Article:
Despite the prospect that the University of Akron theater program may be suspended along with 54 other majors, adjunct professor Aubrey Caldwell Davis and her cast of 11 are forging ahead with their production of Picnic in an effort to create meaningful, professional-quality theater.
The Pulitzer Prize-winning play by William Inge tells the story of Hal, a stranger who comes to a small town on Labor Day weekend in the early 1950s and rattles both the young and older women. Hal, who has a troubled past, is painfully aware he’s an outsider and self-conscious of his failings. But his exciting vitality leads the town beauty to risk nearly everything for him and also stirs long-suppressed discontent in a spinster schoolteacher.
For both the cast and Caldwell Davis, rehearsing last week before their opening, mounting this play has been bittersweet.
“They are fully aware that this possibly could be the last show, although nothing’s confirmed,” Caldwell Davis said of her cast. “We all know it’s happening but at the same time it doesn’t stop us from doing what we can control, which is the quality of the production we’re doing right now.”
Caldwell Davis, who is directing her third mainstage production in four years at the University of Akron, said more than 380 students, including nonmajors, are enrolled in theater classes at UA.
For this spring production, which runs tonight through March 15, she wanted to focus on a contemporary American playwright.
“This play is about real flesh-and-blood characters,” she said. “I try to pick a story each year that I felt … would help them [the students] prepare professionally.”
Leading man Jimmy Ferko, who recently transitioned from the music school to theater, is performing in his second show ever and his first lead role. Ferko’s acting skills and his chemistry with the female actors auditioning for the role of beauty Madge made him stand above the rest, Caldwell Davis said.
“I believed he was in love with every single girl he kissed,” she said.
According to the director, Ferko is so committed to his role, he has dramatically altered his physique to play the hunky, shirtless Hal, dieting and hitting the gym seven days a week for more than three months to build muscle.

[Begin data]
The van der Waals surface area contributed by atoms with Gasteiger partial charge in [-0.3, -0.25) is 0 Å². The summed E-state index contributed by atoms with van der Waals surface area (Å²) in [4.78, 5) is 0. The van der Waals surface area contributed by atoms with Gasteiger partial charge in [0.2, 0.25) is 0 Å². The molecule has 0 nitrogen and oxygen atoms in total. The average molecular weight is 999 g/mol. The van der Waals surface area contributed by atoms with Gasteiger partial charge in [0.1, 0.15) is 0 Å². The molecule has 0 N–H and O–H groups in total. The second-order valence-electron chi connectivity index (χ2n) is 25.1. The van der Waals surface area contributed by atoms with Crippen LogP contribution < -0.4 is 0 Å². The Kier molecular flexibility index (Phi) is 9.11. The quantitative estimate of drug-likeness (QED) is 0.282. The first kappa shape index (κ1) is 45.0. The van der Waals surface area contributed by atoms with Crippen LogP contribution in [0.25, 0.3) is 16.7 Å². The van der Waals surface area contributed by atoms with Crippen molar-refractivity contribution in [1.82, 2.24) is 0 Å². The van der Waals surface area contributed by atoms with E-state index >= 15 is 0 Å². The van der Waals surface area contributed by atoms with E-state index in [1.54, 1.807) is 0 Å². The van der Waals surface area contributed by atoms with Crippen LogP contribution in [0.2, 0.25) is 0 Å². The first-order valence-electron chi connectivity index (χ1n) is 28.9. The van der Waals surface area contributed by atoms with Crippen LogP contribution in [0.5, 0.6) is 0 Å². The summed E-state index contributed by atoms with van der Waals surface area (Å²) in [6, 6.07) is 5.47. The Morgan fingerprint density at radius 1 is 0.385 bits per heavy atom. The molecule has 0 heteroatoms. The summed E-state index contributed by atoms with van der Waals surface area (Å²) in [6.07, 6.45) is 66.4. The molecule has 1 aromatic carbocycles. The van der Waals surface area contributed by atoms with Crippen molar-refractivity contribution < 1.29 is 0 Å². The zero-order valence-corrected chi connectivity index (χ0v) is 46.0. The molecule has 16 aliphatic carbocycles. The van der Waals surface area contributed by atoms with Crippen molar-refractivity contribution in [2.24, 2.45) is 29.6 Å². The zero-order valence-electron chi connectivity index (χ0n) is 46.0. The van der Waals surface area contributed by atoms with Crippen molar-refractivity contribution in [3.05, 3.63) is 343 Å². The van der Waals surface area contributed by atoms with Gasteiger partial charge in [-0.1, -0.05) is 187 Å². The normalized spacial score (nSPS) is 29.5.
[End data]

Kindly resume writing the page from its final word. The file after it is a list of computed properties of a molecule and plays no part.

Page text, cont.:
At rehearsal, Caldwell Davis ran sound from her laptop and shouted out encouragement to the cast before starting Act II of the three-act play.
“Fricking diction! Come on, guys, you can do it!” she called out as they waited in the backstage area of Sandefur Theatre.
“This is the realest I’ve seen you guys.”
“Jimmy, I believe you’re a hoodlum!” she called out to Ferko.
The play, set in adjoining backyards of two middle-aged widows, features a realistic-looking set with full-scale back porches. Wednesday night, the cast rehearsed a pivotal scene in which Madge (Alyssa Whiddon) and Hal dance together for the first time and look like they’ve been together forever. The climax of the act occurs when an out-of-control Rosemary (Tara Sudon) verbally assaults Hal.
UA’s production of Picnic overlaps with Actors’ Summit’s production of Bus Stop downtown, which is directed by Ric Goodwin, Caldwell Davis’ former college professor at Ashland University and her longtime mentor.
The UA Theatre Arts Program will host a Drama Day Saturday at Sandefur Theatre for local high school students to learn about theater design and tech, voice and movement, as well as playwright Inge. The full-day event will include discussions by Actors’ Summit as well as Caldwell Davis about the Inge works. High school students then will see a matinee performance of Picnic, participate in a talk-back discussion and have the opportunity to see Bus Stop at Actors’ Summit in the evening.
Caldwell Davis said the group is enjoying the synergy with the professional theater just around the corner from UA as her actors — who saw Bus Stop opening weekend — continue to hone their craft.
“Regardless of what happens to this department, they know I will always be there for them,” she said.
Arts writer Kerry Clawson may be reached at 330-996-3527 or email@example.com.